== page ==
NIOSH Proposes RELs for Diacetyl and 2,3-pentanedione

"We know these flavoring compounds can pose a great risk for workers who may be exposed on the job, causing serious and irreversible damage to their lungs," said NIOSH Director Dr. John Howard, M.D., MPH.

NIOSH has released recommended exposure limits for diacetyl and 2,3-pentanedione, which are widely used food flavoring compounds that have been linked to decreased lung function in exposed workers. The RELs were published Oct. 31 in a document titled Criteria for a Recommended Standard: Occupational Exposure to Diacetyl and 2,3-Pentanedione.

"Flavorings used in food products are often complex mixtures of natural and manmade compounds. While considered safe to eat, these compounds might still be harmful to breathe in the forms and amounts to which workers in the food and chemical industries may be exposed," according to the agency. "To protect workers, NIOSH recommends a REL of 5 ppb for diacetyl as a time-weighted average (TWA) for up to 8 hours/day during a 40-hour work week. To further protect against effects of short-term exposures, NIOSH recommends a short-term exposure limit for diacetyl of 25 parts per billion for a 15-minute time period. Additionally, NIOSH recommends keeping exposure to 2,3-pentanedione below 9.3 ppb as an 8-hour TWA during a 40-hour work week. This REL is slightly higher than the REL for diacetyl due to analytical method limitations. NIOSH also recommends a short-term exposure limit for 2,3-pentanedione of 31 parts per billion during a 15-minute period."

"We know these flavoring compounds can pose a great risk for workers who may be exposed on the job, causing serious and irreversible damage to their lungs," said NIOSH Director Dr. John Howard, M.D., MPH. "This Criteria Document reflects not only our review of the science and understanding of the hazard, but also outlines our recommendations for controlling workplace exposures to these compounds. With the release of this document, NIOSH is taking an important step in protecting the health and safety of all those who may be exposed to these compounds while on the job."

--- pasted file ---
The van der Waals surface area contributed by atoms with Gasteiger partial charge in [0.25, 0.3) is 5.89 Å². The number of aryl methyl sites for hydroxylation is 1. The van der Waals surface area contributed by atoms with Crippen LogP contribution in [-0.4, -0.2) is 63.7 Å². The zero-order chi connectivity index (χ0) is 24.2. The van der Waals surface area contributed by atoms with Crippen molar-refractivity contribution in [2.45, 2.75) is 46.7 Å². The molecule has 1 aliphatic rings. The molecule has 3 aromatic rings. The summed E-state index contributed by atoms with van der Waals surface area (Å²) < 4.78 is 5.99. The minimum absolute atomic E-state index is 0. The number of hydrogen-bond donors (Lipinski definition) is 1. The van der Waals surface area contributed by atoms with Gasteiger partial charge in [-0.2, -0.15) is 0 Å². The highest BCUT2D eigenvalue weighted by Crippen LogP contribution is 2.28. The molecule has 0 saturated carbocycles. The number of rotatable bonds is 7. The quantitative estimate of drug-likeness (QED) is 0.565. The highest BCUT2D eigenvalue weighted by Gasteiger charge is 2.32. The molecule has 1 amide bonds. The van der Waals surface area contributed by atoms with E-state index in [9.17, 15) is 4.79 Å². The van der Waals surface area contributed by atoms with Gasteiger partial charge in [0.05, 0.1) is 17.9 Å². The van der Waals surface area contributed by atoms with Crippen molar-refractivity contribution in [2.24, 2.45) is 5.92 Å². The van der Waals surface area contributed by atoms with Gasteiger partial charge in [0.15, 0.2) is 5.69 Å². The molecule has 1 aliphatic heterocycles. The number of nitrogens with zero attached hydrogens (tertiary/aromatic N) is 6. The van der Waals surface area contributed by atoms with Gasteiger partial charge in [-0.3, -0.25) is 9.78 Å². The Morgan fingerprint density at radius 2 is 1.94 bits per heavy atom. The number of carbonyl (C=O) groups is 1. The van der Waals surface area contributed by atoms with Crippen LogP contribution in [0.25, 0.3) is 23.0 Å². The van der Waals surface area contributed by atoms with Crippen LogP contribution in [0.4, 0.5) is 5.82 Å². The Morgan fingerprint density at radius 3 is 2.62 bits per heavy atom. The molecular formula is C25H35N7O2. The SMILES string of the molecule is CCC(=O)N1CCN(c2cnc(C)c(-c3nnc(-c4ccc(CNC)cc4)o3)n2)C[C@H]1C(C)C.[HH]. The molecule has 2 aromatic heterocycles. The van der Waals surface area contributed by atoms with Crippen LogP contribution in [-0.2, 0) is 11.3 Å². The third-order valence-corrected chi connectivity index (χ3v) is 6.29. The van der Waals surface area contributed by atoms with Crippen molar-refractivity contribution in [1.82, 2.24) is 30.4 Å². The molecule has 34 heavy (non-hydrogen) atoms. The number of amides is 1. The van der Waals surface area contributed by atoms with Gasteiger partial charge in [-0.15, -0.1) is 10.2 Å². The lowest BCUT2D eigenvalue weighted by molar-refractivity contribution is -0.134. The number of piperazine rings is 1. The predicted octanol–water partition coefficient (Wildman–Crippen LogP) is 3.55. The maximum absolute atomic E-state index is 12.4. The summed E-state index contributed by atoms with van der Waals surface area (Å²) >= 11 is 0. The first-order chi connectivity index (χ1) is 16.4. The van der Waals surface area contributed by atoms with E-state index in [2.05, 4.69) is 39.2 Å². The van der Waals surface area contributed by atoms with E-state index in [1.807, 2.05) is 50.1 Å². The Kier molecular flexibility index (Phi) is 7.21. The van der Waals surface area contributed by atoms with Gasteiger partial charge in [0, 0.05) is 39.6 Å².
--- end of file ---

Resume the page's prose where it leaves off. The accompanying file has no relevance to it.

The document summarizes current scientific knowledge and proposes measures such as engineering controls for curbing work-related exposures to both compounds, based on the current state of knowledge.

NIOSH already conducted numerous studies, reviewed the scientific literature on exposures, toxicology, engineering controls, and subsequently conducted a quantitative risk assessment before issuing the document, which it said has undergone a rigorous scientific process including peer, stakeholder, and public review, and NIOSH continues to collect information through its Health Hazard Evaluation program for companies where workers may be exposed to the compounds.

For more information and resources to reduce the risk of obliterative bronchiolitis associated with occupational exposures to flavorings, visit NIOSH's topic page on flavorings-related lung disease.

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